'Off the charts': Scientists sound alarm over Greenland ice melt

Melting of Greenland’s ice is ‘off the charts,’ study shows

Melting of Greenland’s ice is ‘off the charts,’ study shows

As the scientists reported, the Greenland ice sheet meltdown sped up in the mid-1800s right after the emergence of the industrial era that caused the Arctic ocean to warm up.

In a paper published in the journal Nature, scientists from the United States, Belgium and the Netherlands analysed melt layers in ice cores in western Greenland to develop a record spanning 350 years.

"We found a fifty percent increase in total ice sheet meltwater runoff versus the start of the industrial era and a thirty percent increase since the 20th century alone", Das said.

The samples were taken from sites more than 6,000 feet above sea level, giving the researchers a window into melting on the ice sheet over the past several centuries.

Das and her colleagues at Rowan University and elsewhere reached that conclusion by examining three ice cores from central west Greenland, and one from an ice cap off the coast, that contain a history of melt events spanning the past 350 years.

But more than half of the ice-sheet water entering the ocean comes from runoff from melted snow and glacial ice atop the ice sheet.

Experts concluded by saying that this is the ice sheet's response to the warming caused by humans and warming means more today that it did in the past. I am especially enthusiastic about technology, science, and health-related issues.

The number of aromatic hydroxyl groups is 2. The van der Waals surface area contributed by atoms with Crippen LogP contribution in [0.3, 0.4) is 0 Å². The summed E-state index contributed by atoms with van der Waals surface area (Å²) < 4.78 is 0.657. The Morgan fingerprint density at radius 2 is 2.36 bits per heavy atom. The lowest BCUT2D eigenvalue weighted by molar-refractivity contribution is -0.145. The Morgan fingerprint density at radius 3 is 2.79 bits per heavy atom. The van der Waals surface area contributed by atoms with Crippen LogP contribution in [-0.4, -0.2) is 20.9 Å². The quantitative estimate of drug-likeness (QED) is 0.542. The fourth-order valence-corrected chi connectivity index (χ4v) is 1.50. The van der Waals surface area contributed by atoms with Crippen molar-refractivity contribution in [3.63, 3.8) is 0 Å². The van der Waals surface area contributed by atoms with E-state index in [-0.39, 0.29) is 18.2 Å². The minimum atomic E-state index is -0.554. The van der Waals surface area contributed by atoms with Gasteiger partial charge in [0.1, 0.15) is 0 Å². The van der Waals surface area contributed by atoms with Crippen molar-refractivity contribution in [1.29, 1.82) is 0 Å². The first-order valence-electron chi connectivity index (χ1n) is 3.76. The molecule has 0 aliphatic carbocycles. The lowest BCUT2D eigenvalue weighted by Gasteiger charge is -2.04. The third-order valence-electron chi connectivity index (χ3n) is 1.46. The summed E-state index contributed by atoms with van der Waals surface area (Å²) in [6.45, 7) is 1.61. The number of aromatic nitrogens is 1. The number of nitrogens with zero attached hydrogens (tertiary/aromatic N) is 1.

The report reveals that the ice in Greenland is melting at a rate much faster than anything seen over the last couple of centuries and maybe even the last millennium, reports DR Nyheder.

Trusel's team of worldwide researchers analyzed ice cores extracted from Greenland, a massive island wedged between the Arctic and Atlantic Oceans.

Thicker melt layers represented years of higher melting, while thinner sections indicated years with less melting. But in contrast, at higher elevations, summer meltwater quickly refreezes from contact with the below-freezing snowpack it lies on - preventing the meltwater from running off.

The period of 2004-2013 had more sustained and intense melting than any other 10-year period recorded.

The study also found that Greenland's ice loss is driven primarily by warmer summer air and that even small rises in temperature can trigger exponential increases in the ice's melt rate. Instead of escaping the ice sheet, the short-lived meltwater forms icy bands that stack up layers of densely packed ice over time.

According to current data, the rate of melting of glaciers over the 20th and 21st century has significantly accelerated. The satellites used to study ice sheet melting around the world haven't been around long enough to capture a complete picture of the melting process.

Satellite methods to understand melting rates have only been around in recent decades, so the ability to go back further in time was important.

This approach helps researchers update their tracking record, which indicates that ice sheets are melting at a faster pace than previously thought. He added, "I don't know how many more nails we need".

Researchers from the MIT-WHO Joint Program, University of Washington, Wheaton College, University of Leige, Desert Research Institute, and Utrecht University also worked on the study.